Introduction

Lumbar myelomeningocele is one of the types of spina bifida, a defective closure of the vertebral column. A myelomenigocele refers to a protrusion of the covering membranes of the spinal cord (meninges) due to a defect in the spinal canal during the development of baby (early fetal stage). The spinal canal is a long vertical cavity where spinal cord lies. In some instances the protrusion of meninges may result from the reopening of the tube as a result of an abnormal increase in cerebrospinal fluid (CSF: fluid which baths the central nervous system) pressure. Spinal coverings are not completely covered by skin and thus the thin meninges may rupture a few days after birth.

Lumbar Myelomeningocele

Figure 1: Lumbar Myelomeningocele (Source: www.neuros.net)

Signs & Symptoms

Lumbar myelomeningocele can be diagnosed at birth as well as during pregnancy. In any patient with myelomeningocele who presents with mental, bony, urinary problems, possible uncontrolled hydrocephalus (abnormal accumulation of CSF) should be excluded to reach the final diagnosis before any treatment is pursued, including the following symptoms:

  • Laryngeal and pharyngeal paralysis
  • Shortness of breath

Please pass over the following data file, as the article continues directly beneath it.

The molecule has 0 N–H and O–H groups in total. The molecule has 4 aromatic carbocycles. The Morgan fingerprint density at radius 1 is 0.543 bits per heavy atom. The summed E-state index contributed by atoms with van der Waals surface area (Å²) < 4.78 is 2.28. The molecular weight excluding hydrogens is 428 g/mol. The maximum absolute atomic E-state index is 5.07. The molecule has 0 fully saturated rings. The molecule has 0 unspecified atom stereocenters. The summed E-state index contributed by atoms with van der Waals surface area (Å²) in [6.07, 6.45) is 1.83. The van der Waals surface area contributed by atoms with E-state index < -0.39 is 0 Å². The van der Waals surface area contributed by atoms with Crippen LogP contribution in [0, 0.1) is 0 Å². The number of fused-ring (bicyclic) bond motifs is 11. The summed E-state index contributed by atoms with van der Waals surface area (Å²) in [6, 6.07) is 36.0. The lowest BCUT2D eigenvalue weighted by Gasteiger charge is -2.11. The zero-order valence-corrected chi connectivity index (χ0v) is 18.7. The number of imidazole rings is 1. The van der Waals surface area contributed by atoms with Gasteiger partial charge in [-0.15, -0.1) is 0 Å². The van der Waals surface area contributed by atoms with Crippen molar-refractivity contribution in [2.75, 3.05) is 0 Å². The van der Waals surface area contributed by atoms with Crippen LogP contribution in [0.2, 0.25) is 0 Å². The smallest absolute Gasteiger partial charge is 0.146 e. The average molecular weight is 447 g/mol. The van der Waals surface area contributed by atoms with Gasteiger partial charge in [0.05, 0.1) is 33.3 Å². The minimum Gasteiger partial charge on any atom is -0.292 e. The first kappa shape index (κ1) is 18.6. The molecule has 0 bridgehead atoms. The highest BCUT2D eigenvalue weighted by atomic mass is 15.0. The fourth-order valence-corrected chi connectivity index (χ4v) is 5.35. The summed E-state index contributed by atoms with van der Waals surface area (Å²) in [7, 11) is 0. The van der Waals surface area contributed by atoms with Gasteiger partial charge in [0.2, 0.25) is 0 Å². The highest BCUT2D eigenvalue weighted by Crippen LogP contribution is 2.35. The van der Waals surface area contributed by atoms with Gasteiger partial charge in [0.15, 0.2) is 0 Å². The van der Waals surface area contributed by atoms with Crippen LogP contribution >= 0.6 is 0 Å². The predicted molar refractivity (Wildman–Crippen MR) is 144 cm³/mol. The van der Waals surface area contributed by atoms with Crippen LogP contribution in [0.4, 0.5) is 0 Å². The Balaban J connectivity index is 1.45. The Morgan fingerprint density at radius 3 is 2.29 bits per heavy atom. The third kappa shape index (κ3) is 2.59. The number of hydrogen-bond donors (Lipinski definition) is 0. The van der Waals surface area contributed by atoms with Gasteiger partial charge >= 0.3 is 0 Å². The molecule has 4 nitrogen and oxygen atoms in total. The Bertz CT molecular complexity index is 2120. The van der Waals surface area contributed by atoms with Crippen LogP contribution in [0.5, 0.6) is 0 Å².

• Difficulty in swallowing
  • Harsh sounds during respiration
  • Nystagmus (involuntary and rapid movements of eyeball)
  • Upper extremity weakness
  • Co-ordination difficulty
  • Cognitive function- intelligence, thought and problem-solving ability)
  • Tethered spinal cord

Sometimes a stretched spinal cord in the spinal canal can be indicated by foot deformities, new onset of hip dislocation or worsening of the spinal deformity. Progressive neurologic defects in growing children may suggest a lack of extensibility of the spine or indicate that the spine is malformed or tethered and low-lying in the spinal canal of the flank, with the potential for progressive, irreversible neurologic damage requiring surgical repair.

Sometimes, a condition called Chiari type II malformation may cause acute signs and symptoms as the lower part of the brain and upper part of cervical spinal cord undergo compression. See Figure 2.

Lumbar Myelomeningocele

Figure 2: Fetal normal anatomy and myelomeningocele (Source: www.media.tumblr.com )

Epidemiology

Worldwide  1 to 2 cases of spina bifida per 1000 of population are reported and its occurrence depends mostly on the genetics. Folic acid supplements have decreased its rate, along with early  diagnosis and improved nutrition among pregnant women. Spina bifida occurs 1  to 2  cases per thousand but it differs from area to area. The frequency of neural tube defects (birth per 10,000), is 0.9 in Canada and 11.7 in America??. These incidence levels also occur differently among white and black, but occur more in the white population. Hispanics have a high incidence.

Laboratory Diagnosis

Laboratory screening tests for neural tube defects can be performed and this is done by the following methods:

  • Elevated alpha-fetoprotein (AFP: a protein produced by fetal liver, yolk sac and intestines) level in amniotic fluid is marked as a neural tube defect. Peak concentrations of AFP in the 13th to 15th weeks of pregnancy permit diagnosis.